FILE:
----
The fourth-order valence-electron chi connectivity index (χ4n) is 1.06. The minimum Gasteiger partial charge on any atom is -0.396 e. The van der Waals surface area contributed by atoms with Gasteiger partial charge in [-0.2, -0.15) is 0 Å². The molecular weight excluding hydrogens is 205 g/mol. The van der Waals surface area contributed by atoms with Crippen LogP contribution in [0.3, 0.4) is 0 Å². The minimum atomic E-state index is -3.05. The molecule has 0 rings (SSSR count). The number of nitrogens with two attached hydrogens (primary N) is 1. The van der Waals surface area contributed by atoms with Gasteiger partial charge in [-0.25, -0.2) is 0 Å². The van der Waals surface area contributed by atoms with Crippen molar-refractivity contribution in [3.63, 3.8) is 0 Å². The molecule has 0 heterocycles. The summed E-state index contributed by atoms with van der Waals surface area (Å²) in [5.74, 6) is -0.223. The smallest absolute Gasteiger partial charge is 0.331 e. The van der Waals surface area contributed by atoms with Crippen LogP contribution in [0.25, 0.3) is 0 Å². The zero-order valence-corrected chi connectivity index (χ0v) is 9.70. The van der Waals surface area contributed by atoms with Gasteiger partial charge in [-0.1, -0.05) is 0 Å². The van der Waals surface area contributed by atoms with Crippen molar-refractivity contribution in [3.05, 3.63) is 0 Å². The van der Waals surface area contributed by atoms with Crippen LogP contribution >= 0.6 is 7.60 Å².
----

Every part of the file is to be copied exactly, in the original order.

The fourth-order valence-electron chi connectivity index (χ4n) is 1.06. The minimum Gasteiger partial charge on any atom is -0.396 e. The van der Waals surface area contributed by atoms with Gasteiger partial charge in [-0.2, -0.15) is 0 Å². The molecular weight excluding hydrogens is 205 g/mol. The van der Waals surface area contributed by atoms with Crippen LogP contribution in [0.3, 0.4) is 0 Å². The minimum atomic E-state index is -3.05. The molecule has 0 rings (SSSR count). The number of nitrogens with two attached hydrogens (primary N) is 1. The van der Waals surface area contributed by atoms with Gasteiger partial charge in [-0.25, -0.2) is 0 Å². The van der Waals surface area contributed by atoms with Crippen molar-refractivity contribution in [3.63, 3.8) is 0 Å². The molecule has 0 heterocycles. The summed E-state index contributed by atoms with van der Waals surface area (Å²) in [5.74, 6) is -0.223. The smallest absolute Gasteiger partial charge is 0.331 e. The van der Waals surface area contributed by atoms with Crippen LogP contribution in [0.25, 0.3) is 0 Å². The zero-order valence-corrected chi connectivity index (χ0v) is 9.70. The van der Waals surface area contributed by atoms with Gasteiger partial charge in [-0.1, -0.05) is 0 Å². The van der Waals surface area contributed by atoms with Crippen molar-refractivity contribution in [3.05, 3.63) is 0 Å². The van der Waals surface area contributed by atoms with Crippen LogP contribution >= 0.6 is 7.60 Å².